Movie Review: Red Sparrow
Red Sparrow is the latest spy thriller flick to hit the big screen. The film is directed by Francis Lawrence and reunites him with his The Hunger Games’ star Jennifer Lawrence. The film is written by Justin Haythe and based on the novel of the same name by Jason Matthews. The story follows Lawrence’s character, Dominika Egorova, as she becomes a Russian agent and is sent to make contact with a CIA agent and possible mole. Outside of Lawrence, the film also stars Joel Edgerton, Matthias Schoenaerts, Charlotte Rampling, and Jeremy Irons.
Set in modern-day Russia, Dominika Egorova (Lawrence) is a famous Russian ballerina who cares for her mother. When she is injured during a performance, though, her future and the care for her mother are threatened. This prompts her to seek help from her uncle, Ivan (Schoenaerts), who works for Russian intelligence. Dominika is tasked with replacing the phone of a Russian politician with a state-provided phone, but when the meeting goes awry, the politician is killed by another operative. Since no witnesses are to remain, Dominika is offered a choice to join an elite intelligence agency called the Sparrows or be killed. With her decision essentially made for her, Dominika decides to become a Sparrow and eventually sets out on a vital and unpredictable mission for her country.
So, for a spy movie that is marketed as a thriller with elements of action, there is honestly not a lot of action sequences. Instead, there are a lot of quiet scenes filled with intense stares. I don’t mind movies that are slower and tension filled, but as the film moves along, I feel like it loses that pivotal sense of tension and expectation. Also, for a movie that seems to have a clear cut motive and plot, Red Sparrow really turns into a mess of a movie. It is marked by double crossing and questioned allegiances, and after a while, those seemingly exciting elements end up leaving the audience not particularly caring about the conclusion.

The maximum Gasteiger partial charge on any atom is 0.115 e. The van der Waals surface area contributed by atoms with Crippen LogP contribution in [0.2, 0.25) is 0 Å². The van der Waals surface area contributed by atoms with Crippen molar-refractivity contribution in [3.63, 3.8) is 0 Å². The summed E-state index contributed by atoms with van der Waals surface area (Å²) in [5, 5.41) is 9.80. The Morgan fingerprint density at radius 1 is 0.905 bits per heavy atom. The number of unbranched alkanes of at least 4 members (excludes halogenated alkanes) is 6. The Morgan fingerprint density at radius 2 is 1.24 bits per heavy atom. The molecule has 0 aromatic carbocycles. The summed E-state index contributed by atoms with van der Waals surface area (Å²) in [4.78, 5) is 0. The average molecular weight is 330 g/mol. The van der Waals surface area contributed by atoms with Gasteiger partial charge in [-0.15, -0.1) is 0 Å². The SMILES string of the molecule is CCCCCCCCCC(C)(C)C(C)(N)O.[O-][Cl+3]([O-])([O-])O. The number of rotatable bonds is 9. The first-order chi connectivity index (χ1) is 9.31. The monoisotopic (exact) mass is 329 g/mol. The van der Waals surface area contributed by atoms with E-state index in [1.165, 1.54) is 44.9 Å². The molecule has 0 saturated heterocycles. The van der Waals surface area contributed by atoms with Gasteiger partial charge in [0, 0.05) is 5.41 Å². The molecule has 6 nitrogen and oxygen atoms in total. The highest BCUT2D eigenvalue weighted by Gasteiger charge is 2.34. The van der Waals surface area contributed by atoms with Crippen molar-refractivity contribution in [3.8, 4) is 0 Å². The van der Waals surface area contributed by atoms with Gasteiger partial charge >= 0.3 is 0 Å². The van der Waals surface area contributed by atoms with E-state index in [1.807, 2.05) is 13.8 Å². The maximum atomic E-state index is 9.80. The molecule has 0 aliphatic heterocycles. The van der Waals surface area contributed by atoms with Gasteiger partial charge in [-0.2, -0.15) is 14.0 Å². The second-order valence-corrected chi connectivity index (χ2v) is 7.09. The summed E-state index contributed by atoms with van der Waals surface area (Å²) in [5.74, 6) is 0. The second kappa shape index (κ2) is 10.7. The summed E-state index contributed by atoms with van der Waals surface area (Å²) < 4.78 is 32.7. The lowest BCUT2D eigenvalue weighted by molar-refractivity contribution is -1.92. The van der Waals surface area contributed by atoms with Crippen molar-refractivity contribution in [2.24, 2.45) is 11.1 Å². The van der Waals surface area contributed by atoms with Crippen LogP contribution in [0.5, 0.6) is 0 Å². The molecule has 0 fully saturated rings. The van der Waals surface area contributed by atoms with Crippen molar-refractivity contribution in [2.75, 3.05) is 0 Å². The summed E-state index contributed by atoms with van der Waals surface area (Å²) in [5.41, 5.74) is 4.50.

To be honest, there were quite a few aspects of the film that irked me. I already thought that Jennifer Lawrence’s accent from the trailer was lacking, and it is noticeably dropped quite a few times in the film. Her acting itself was fine, but the accent was terribly distracting for me. She was also not the only one to drop her accent throughout the film, which was frustrating for a movie that has several Russian main characters. I also thought that the whole question of where her loyalties truly lied was not as much of a mystery as it should have been. Additionally, I think that the characters could have benefitted from a little more development. One of the other things that struck me was its use of sound. There were several moments where the sounds were assaulting and overwhelming, and it’s definitely a feature of the movie that I did not enjoy. For example, I do not need the sound of bones breaking to be infinitely louder than the dialogue. Additionally, there are a lot of highly sexualized moments and sequences. I understand why they are included with the nature of the film and the Sparrows themselves, but I would have also preferred to have seen other elements of their training incorporated into the story.
Overall, I would say that Red Sparrow falls a little short in the spy thriller expectations. It is an incredibly slow burn that falls short on the payoff. Its run time is over two hours, but as I sat in the theater, it sometimes felt even longer than that. Also, as I alluded to earlier, this film is R-rated for a reason. There is a lot of nudity in the film, and there are some chilling sequences in terms of violence and torture. Also, while the quest to find the identity of the mole was well-executed, some of the other story beats were not. All in all, I would recommend Red Sparrow for watch at home at a later date if you really love the genre.
Mollie is a film enthusiast, aspiring writer/screenwriter, and a lover of all things Harry Potter, Star Wars, and Doctor Who. She is the co-founder of The Digital Shore (@thedigitalshore) and Above The Line (@atl_movies). You can follow her many adventures through Twitter and Instagram at @mcbeach.